I woke up and rolled out of bed in time for 12 noon checkout. I was still pretty disappointed in having my worst session ever the night before, but knew that I had a long day of grinding ahead of me and the games should prove juicy.
In my first orbit I flopped a small straight and won a decent sized pot. Soon after I made a standard raise with KK, and then took down the pot with a continuation bet. Early on I was up over $100, and feeling good to be headed back in the right direction.
I was paying good attention to the table, even after I had folded, and soon an interesting pot developed. Raised preflop with 3 callers, the flop came 10sQsKs and the original raiser bet out $100. Another older guy smooth called and the young asian with sunglasses flatted as well. It was pretty obvious there were some big hands out and I was trying to decide who had what.
The turn paired the board with the 10h, and the original raiser checked. Hmm, maybe he had aces with the As and now is afraid his flush draw might not even be live. Next to act then bet out $100 which certainly seemed like he probably had a big hand (because he had bet pretty small). Young competent Asian kid then smooth called the $100, which simply had to be a big hand, and before I could try to assign ranges the original raiser (who had checked the turn) moved all in. My first thought was that he had quad tens (everyone checks when they make quads!), as it was the only thing that would really make sense to me.
Immediately the older gentleman pushed, and the young Asian snap shoved all in as well. My heart leapt. Zomg, bad beat one time. I said to the guy next to me: “Bad beat right here, let’s do it.” There was a good chance in my mind we were at least drawing live at it.
Sure enough, young Asian insta-tables AsJs for a flopped royal flush. Perfect! The older gentleman tabled KK for kings full. Zomg, king on the river one time dealer! Wait a minute…the original raiser has quad tens right? I open my mouth to ask if he has tens, queens, or aces (the only hands that make sense to me), but before I can get the words out he rolls his hand over and there they were, the most beautiful two tens I’ve ever seen in my life.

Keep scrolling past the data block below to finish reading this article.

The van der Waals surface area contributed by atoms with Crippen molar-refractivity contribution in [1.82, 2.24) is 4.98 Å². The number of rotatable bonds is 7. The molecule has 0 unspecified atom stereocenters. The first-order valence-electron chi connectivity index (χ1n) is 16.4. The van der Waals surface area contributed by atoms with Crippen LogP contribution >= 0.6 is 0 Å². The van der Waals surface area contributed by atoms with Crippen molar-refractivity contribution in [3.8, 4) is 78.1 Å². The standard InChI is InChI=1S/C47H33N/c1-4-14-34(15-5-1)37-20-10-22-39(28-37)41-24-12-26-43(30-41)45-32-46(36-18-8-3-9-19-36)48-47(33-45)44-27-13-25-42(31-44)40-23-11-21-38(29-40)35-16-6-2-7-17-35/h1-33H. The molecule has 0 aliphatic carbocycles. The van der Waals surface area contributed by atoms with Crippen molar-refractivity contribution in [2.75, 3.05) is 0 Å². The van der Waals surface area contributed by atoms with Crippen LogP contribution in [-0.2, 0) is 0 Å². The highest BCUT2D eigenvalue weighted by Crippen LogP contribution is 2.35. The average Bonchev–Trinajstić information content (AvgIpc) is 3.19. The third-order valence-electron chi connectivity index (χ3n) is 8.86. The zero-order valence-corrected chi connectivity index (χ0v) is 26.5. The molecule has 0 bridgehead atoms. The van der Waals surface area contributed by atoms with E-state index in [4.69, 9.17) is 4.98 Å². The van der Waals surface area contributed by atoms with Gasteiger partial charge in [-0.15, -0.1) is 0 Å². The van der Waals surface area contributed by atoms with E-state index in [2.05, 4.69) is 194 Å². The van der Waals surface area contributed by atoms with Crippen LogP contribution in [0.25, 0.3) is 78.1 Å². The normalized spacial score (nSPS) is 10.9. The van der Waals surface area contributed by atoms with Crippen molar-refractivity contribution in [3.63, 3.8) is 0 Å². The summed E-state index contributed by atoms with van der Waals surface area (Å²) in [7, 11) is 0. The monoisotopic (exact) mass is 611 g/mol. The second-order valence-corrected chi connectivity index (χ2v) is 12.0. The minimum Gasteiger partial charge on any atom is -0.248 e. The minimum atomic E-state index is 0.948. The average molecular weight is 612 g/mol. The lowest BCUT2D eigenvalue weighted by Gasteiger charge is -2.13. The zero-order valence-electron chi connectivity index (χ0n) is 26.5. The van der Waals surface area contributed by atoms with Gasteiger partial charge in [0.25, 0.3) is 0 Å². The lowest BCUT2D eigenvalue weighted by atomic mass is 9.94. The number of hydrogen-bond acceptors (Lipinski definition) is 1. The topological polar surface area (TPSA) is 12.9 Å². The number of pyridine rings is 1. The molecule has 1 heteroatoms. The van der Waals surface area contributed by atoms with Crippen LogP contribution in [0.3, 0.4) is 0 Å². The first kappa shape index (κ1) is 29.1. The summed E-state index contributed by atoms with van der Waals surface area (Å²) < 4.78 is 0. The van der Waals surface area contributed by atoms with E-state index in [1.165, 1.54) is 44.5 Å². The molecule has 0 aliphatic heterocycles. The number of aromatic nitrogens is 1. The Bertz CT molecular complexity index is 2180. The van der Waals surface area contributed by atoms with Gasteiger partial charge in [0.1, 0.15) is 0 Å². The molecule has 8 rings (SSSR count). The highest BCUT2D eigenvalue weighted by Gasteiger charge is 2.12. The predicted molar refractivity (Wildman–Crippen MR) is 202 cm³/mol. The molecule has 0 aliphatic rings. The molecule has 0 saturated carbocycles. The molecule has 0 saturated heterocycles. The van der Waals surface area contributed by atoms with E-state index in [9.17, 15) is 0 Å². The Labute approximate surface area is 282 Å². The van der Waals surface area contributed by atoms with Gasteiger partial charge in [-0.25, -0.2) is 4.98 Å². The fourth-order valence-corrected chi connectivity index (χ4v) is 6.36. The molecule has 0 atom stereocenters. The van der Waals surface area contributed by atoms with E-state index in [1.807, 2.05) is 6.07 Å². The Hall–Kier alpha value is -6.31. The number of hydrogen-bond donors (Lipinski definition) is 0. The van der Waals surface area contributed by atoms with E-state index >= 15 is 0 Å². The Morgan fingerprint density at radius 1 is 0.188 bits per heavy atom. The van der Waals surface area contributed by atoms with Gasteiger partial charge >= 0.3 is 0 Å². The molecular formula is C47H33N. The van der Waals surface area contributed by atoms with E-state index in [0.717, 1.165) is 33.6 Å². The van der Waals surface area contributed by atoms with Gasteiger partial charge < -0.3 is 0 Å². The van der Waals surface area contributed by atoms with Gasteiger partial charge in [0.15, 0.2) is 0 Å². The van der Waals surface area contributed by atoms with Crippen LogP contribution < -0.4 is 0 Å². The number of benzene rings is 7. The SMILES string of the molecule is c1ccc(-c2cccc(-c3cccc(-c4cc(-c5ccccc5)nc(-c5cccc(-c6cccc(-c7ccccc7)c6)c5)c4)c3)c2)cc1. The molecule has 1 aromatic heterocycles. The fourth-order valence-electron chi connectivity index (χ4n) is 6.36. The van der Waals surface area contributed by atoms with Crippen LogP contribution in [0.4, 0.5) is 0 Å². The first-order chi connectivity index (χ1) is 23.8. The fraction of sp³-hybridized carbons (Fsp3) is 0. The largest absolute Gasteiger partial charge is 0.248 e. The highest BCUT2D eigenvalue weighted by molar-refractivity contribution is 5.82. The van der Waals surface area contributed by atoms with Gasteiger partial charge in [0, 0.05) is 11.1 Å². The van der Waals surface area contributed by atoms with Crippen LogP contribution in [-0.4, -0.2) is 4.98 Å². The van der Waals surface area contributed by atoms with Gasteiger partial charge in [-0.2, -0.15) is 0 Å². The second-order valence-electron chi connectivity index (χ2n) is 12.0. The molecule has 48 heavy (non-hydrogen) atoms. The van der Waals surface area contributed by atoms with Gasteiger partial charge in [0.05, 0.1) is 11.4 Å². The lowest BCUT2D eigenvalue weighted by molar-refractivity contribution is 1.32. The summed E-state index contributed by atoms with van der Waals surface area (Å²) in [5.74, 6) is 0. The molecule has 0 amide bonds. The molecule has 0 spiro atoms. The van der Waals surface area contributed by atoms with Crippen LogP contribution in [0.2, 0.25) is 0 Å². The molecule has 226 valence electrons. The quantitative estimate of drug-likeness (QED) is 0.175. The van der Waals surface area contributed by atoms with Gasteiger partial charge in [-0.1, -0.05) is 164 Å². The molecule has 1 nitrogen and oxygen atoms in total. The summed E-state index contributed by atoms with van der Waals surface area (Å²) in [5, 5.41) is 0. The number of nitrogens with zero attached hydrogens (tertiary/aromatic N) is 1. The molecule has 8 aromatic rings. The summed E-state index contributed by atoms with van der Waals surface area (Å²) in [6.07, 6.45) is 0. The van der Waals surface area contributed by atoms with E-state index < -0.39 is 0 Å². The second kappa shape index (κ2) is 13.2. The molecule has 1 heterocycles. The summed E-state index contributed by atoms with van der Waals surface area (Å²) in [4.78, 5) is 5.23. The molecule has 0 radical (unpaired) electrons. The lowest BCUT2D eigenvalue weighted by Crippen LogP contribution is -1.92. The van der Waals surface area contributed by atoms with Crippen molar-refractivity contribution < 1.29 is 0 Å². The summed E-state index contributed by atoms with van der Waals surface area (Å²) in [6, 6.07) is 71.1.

I hop out of my chair, as I’m the first one at the table who realizes what happened. I look at the two tens in front of the old guy, and then look at the board to verify that there are indeed two more tens there. Two tens in his hand, plus two tens on the board equals four tens, imo. I’m not seeing this wrong.
Then I look at the board again and see 10sQsKs, which seems to match up with the Asian’s AsJs perfectly to make a royal flush. By the time I’ve verified 100% that there’s no mistake and we have indeed hit the bad beat jackpot, the dealer has burned and turned the meaningless 7c, and the table has realized that we’ve won as well. Almost instantly there are a bunch of floor people and onlookers crowded around the table to get a view of what happened. I verify one last time that the tabled hands do indeed represent a qualifying combination.
I think back to if there had been any conversation during the hand that could possibly disqualify us…there hadn’t. I can’t remember what I folded, but reassure myself that I haven’t left my seat in the hour or so that I’ve been there, and was surely dealt in the hand.
As the floor comes over and confirms that we’ve won, I do some quick mathematics in my head. 40% of 176,000 is around 70k. Divided by 8 people at the table and my share should be almost $9,000. Ship it! This sure makes up for how bad I ran last night.
After a little while the guy two seats to my left announces that he had been in the bathroom and, though he saw the hand take place, he wasn’t dealt in and was therefore ineligible. Perhaps it’s a bit cynical, but my first thought was “Ship the extra 1k and change.”